Correcting my cookbook...

Here I am with a late update, but this time it's not entirely my fault: my cookbook steered me wrong with a recipe that I didn't correct until mid-week.

Last Saturday was a multi-tasking disaster, as I worked to make bread, a specialty ingredient for today's cookies (I'll discuss these in my next post), egg salad for my lunches, and my usual cookies, while trying to get all my laundry washed and dried in time to watch a crazy bread anime with my friends.  I found myself working nonstop from about 2pm to 8pm, with everything turning out alright except for my cookies.

100. Lacy Nut Cookies
The first section of my cookbook pretty much consists of cookies with butter as their dominant ingredient.  This is especially apparent with any cookie that ends up with a lacy pattern, which gives away the fact that when it was baked the butter melted and then started to boil on the cookie sheet.  Since the dough melts, these cookies tend to become very large and thin, so they require a lot of space for baking and careful watching so they don't burn.

That is exactly where the original recipe steered me wrong.  The instructions called for chilling the dough in a log, and then cutting it into 1/4" pieces for baking at 350˚F for 15 to 20 minutes.  I followed these instructions, but after fifteen minutes the eight cookies I tried to make had turned into a single burnt mess.  This was too much for me to deal with on Saturday, so I turned off the oven after a couple botched batches and threw the dough in the refrigerator, in the hope that I would be able to rescue the project later.  The cookies that I had already made turned soggy overnight, as I left them out and the humidity basically ruined whatever good was left in them.

And so, later, I heated the oven to 300˚F (according to the dial - I need to get an oven thermometer to determine just how inaccurate this is, but I know the oven runs high), sliced the dough as thinly as I could possibly get it, and baked batches of 5 cookies each for only 11 minutes.  With these modifications, the cookies turned out very nicely, and I sealed them up in a bag quickly, so they remained crisp.  I wrote every change in my cookbook, but I think it's important to mention them here too, so that perhaps someone someday won't have to repeat this ordeal.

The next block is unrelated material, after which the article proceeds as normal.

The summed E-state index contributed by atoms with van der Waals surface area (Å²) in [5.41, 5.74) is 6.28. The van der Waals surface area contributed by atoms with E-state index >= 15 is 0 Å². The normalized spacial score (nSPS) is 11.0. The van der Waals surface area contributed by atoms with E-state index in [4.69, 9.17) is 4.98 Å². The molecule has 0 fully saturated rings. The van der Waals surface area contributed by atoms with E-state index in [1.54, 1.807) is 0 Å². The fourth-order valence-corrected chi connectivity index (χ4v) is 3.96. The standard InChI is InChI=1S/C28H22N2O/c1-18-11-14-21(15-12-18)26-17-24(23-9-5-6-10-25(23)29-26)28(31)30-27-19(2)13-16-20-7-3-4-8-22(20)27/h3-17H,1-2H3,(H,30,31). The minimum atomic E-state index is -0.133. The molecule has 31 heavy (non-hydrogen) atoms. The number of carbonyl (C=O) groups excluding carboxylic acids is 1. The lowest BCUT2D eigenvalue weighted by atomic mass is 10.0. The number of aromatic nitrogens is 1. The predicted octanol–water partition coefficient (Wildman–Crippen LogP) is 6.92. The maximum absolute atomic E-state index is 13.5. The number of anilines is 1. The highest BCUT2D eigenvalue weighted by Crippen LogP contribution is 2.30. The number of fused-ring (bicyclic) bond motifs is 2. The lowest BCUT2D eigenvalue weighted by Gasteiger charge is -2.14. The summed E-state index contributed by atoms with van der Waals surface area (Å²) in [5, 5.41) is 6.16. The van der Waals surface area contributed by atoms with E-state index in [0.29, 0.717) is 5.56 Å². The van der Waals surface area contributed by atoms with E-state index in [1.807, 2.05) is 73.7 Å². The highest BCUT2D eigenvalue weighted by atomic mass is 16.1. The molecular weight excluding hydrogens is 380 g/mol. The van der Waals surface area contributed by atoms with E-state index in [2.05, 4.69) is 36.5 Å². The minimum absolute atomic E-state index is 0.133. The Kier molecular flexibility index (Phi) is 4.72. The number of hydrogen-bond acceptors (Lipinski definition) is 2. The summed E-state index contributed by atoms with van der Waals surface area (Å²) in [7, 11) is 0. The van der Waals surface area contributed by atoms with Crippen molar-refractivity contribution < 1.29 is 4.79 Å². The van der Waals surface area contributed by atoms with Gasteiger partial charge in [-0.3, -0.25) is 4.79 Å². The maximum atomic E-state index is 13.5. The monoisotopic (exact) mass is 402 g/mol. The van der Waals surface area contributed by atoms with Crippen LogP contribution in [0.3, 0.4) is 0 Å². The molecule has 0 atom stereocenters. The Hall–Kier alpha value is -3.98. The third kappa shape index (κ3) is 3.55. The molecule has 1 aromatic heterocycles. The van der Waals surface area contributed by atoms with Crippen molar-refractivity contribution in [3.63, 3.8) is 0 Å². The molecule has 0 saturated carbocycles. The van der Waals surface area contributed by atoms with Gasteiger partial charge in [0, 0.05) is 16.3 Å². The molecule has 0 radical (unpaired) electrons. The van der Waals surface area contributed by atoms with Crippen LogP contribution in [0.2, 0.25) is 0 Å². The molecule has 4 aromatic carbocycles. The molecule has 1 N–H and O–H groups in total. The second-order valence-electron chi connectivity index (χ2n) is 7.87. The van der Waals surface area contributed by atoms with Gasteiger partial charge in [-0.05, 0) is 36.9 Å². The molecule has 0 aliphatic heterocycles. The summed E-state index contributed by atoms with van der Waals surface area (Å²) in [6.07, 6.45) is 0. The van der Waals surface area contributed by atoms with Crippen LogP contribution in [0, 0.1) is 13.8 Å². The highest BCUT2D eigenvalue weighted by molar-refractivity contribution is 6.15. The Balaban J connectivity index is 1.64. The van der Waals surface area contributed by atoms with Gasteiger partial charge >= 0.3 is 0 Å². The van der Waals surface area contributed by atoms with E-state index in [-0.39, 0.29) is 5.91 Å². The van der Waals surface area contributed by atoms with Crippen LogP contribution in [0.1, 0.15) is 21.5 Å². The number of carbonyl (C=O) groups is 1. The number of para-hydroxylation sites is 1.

These cookies are, in general, pretty good, although the butter makes them kind of oily.  Aside from the butter, these cookies are made with confectioners' sugar, corn syrup, chopped pecans (hence the 'nut' in the title), and a small amount of bread flour.  Supposedly, the higher gluten of the bread flour makes the cookies a little more sturdy.  The result, when done properly, was a very thin, crunchy cookie with a strong sweet taste mixed with the flavor of toasted pecans.  I really like the texture of these cookies, eating them is much like eating a very thin piece of toffee (which is basically butter and sugar anyway).  My research group seemed to enjoy them too.

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